Interview with Jacqui Moore
Jacqui Moore is a Senior Data Visualization and Analytics Consultant at Cleartelligence in Boston, Massachusetts. But don’t let her career in data viz define her – she is the mother to an adorable 3-year-old son and wife of 9 years to her husband Brian Moore. When not working or taking care of the family, Jacqui enjoys painting (she is so very talented), reading, and (of course) vizzing.
One thing I love about Jacqui is that she appears to be a soft-spoken mother, but she is full of ideas and passion for the data visualization field, family, and creating community. She is a brilliant motivator for other women to excel in this field. In fact, I participated on a panel with Jacqui and other fantastic women at a past Boston TUG on “Closing the Gender Gap.” Additionally, as a mother in data viz, she is unique because she and her husband both work with data visualization.
Lindsay Betzendahl (LB): How did you discover Tableau and join the #datafam community?
Jacqui Moore (JM): I got my first Tableau license in 2012 while working at EBSCO. I discovered the community through searching for blogs as I was learning. I started a Twitter account to follow some of the people who’s blogs I used (Andy Kriebel, Andy Cotgreave, Kelly Martin, and more). I started attending the Boston TUG and meeting other users in the area. My first Tableau Conference was 5 years ago, I think, and it was so energizing and inspiring that I really started to get into the community. I started participating in #MakeoverMonday and other challenges to practice and learn.
LB: Wow, you have been using Tableau for some time. That is impressive! I agree that the best way to get involved is to dive in to some of the “places” that the Tableau #datafam hang out such as Twitter and the Conference. Personal blog are also a fantastic way to learn. Makeover Monday is the best way to get involves as a newbie, IMO. Given that, I find that once connected the Tableau community can feel like family sometimes. Tell us, what makes the community so great in your opinion?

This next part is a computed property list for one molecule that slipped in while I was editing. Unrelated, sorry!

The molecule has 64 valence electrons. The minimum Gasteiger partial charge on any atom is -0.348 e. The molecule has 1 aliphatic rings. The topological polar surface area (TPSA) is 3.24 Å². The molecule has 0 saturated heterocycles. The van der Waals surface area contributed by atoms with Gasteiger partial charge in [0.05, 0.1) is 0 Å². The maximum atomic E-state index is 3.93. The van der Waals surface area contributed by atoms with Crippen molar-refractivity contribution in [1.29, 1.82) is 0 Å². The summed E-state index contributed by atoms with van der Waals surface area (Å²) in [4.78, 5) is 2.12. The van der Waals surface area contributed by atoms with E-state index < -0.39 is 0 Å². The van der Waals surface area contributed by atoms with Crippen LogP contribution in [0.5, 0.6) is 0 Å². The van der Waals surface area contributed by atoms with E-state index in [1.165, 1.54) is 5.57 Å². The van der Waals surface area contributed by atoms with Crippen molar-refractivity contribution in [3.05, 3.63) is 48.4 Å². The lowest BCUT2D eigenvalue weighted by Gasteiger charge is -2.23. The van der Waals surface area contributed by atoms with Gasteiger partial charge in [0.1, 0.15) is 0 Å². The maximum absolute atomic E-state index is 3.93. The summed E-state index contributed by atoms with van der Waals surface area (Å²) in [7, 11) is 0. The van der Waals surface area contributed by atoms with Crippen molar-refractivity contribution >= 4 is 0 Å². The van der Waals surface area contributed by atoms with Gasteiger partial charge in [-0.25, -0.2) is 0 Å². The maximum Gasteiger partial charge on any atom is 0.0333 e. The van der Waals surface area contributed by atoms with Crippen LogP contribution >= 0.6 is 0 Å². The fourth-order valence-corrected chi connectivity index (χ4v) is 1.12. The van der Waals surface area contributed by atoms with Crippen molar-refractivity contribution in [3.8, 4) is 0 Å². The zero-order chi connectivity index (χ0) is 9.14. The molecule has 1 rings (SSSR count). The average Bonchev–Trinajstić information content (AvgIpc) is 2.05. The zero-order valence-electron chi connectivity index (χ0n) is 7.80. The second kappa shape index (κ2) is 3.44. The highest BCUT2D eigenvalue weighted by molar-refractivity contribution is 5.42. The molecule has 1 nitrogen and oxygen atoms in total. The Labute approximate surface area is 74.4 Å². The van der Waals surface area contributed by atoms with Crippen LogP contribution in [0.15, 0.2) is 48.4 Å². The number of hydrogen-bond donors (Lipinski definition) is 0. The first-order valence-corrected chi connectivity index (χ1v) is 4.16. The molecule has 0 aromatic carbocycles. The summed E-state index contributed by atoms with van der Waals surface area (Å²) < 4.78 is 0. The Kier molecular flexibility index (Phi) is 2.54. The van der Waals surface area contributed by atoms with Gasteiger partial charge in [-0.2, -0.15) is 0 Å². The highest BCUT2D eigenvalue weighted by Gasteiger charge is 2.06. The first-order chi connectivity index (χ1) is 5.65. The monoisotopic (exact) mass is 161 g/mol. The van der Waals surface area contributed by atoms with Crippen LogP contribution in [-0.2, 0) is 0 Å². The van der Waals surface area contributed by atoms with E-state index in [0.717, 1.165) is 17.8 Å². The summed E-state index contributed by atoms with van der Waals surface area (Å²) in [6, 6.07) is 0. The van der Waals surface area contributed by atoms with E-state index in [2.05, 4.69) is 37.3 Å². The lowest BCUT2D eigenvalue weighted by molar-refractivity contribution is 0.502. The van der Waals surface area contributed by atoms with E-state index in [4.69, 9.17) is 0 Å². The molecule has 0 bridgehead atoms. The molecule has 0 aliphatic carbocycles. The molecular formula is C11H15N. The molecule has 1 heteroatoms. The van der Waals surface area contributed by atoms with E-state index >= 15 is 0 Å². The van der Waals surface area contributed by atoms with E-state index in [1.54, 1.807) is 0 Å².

JM: The people in this community are so passionate and have so much energy and talent. What really makes it a family is that there is so much support and generosity. Nearly everyone I have met or interacted with has been amazingly kind, helpful, and welcoming.
LB: Couldn’t agree more. If you are reading this and are new to Tableau, the biggest lesson here is just reach out, ask questions, DM or email people when you need help of have questions. People are really willing to be supportive and encouraging. We all want you to succeed! Speaking of success… Motherhood is often one of those things that is challenging to feel successful at. It’s such a balance of “Am I doing this right?” and “What is right?” But despite it all, we love it. What is your favorite thing about motherhood?
JM: Motherhood has taught me so much about myself, and there are so many wonderful things, and so many challenging things. The most incredible part of motherhood is re-experiencing all of the newness and unadulterated joy of childhood through his eyes. It makes everything new for me as well, and we get to carry on traditions or make new ones. That is one of the most rewarding pieces of parenting.
LB: I’m so glad you mentioned traditions. As a previous therapist, I used to tell clients that any sort of tradition or ritual can be very grounding and important for kids. They often remember them into adulthood. Creating your own family traditions is rewarding and creates a bond that only your family has. I love it. Great point! So, what are some challenges you face trying to balance family life with data life (including your work life)?
JM: I think the single most challenging part of balancing family life with data life is that you want to give 100% to everything, and it simply isn’t possible. There are so many things competing for my time. The time to spend with my son, the time to work on personal vizzes and paint, the time that I spend at work, the time I spend with my husband, friends, and other family. It’s impossible to give all I would like to in all of the areas, which can leave me feeling like I’m falling short. I would love to do more for and in the community, but I simply don’t have the time or energy by the end of the day. Even with an equal partner, there is simply too much to fit in a day. I’m learning to let some things go. Rather than ‘balance’ meaning I do everything, I’m trying to treat it more like I am on a skateboard; to stay balanced, you lean a little more left or right, forward or backward. Ultimately, it will be easier to stay upright that way rather than trying to force it with rigidity.